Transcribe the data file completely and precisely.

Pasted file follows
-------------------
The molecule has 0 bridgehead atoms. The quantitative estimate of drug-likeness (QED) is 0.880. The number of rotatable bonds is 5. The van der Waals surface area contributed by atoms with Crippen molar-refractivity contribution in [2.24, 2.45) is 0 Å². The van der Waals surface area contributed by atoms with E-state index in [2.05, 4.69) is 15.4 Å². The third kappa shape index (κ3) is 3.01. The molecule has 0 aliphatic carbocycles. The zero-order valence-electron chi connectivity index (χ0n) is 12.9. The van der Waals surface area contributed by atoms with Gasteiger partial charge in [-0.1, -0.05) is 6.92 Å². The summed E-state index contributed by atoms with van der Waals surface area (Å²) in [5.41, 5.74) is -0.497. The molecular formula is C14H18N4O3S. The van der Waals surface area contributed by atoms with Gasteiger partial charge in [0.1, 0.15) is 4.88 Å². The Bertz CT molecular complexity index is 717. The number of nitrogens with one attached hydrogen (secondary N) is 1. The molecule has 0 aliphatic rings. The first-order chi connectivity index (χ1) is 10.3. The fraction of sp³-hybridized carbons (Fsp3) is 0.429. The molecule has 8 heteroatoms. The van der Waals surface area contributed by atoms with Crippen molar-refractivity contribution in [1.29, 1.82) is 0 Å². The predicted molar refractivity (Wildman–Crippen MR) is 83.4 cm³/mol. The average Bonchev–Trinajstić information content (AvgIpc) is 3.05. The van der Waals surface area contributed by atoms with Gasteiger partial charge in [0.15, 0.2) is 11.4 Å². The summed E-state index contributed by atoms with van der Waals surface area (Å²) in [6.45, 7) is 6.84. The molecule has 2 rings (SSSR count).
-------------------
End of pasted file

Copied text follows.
The molecule has 0 bridgehead atoms. The quantitative estimate of drug-likeness (QED) is 0.880. The number of rotatable bonds is 5. The van der Waals surface area contributed by atoms with Crippen molar-refractivity contribution in [2.24, 2.45) is 0 Å². The van der Waals surface area contributed by atoms with E-state index in [2.05, 4.69) is 15.4 Å². The third kappa shape index (κ3) is 3.01. The molecule has 0 aliphatic carbocycles. The zero-order valence-electron chi connectivity index (χ0n) is 12.9. The van der Waals surface area contributed by atoms with Gasteiger partial charge in [-0.1, -0.05) is 6.92 Å². The summed E-state index contributed by atoms with van der Waals surface area (Å²) in [5.41, 5.74) is -0.497. The molecular formula is C14H18N4O3S. The van der Waals surface area contributed by atoms with Gasteiger partial charge in [0.1, 0.15) is 4.88 Å². The Bertz CT molecular complexity index is 717. The number of nitrogens with one attached hydrogen (secondary N) is 1. The molecule has 0 aliphatic rings. The first-order chi connectivity index (χ1) is 10.3. The fraction of sp³-hybridized carbons (Fsp3) is 0.429. The molecule has 8 heteroatoms. The van der Waals surface area contributed by atoms with Crippen molar-refractivity contribution in [1.29, 1.82) is 0 Å². The predicted molar refractivity (Wildman–Crippen MR) is 83.4 cm³/mol. The average Bonchev–Trinajstić information content (AvgIpc) is 3.05. The van der Waals surface area contributed by atoms with Gasteiger partial charge in [0.15, 0.2) is 11.4 Å². The summed E-state index contributed by atoms with van der Waals surface area (Å²) in [6.45, 7) is 6.84. The molecule has 2 rings (SSSR count).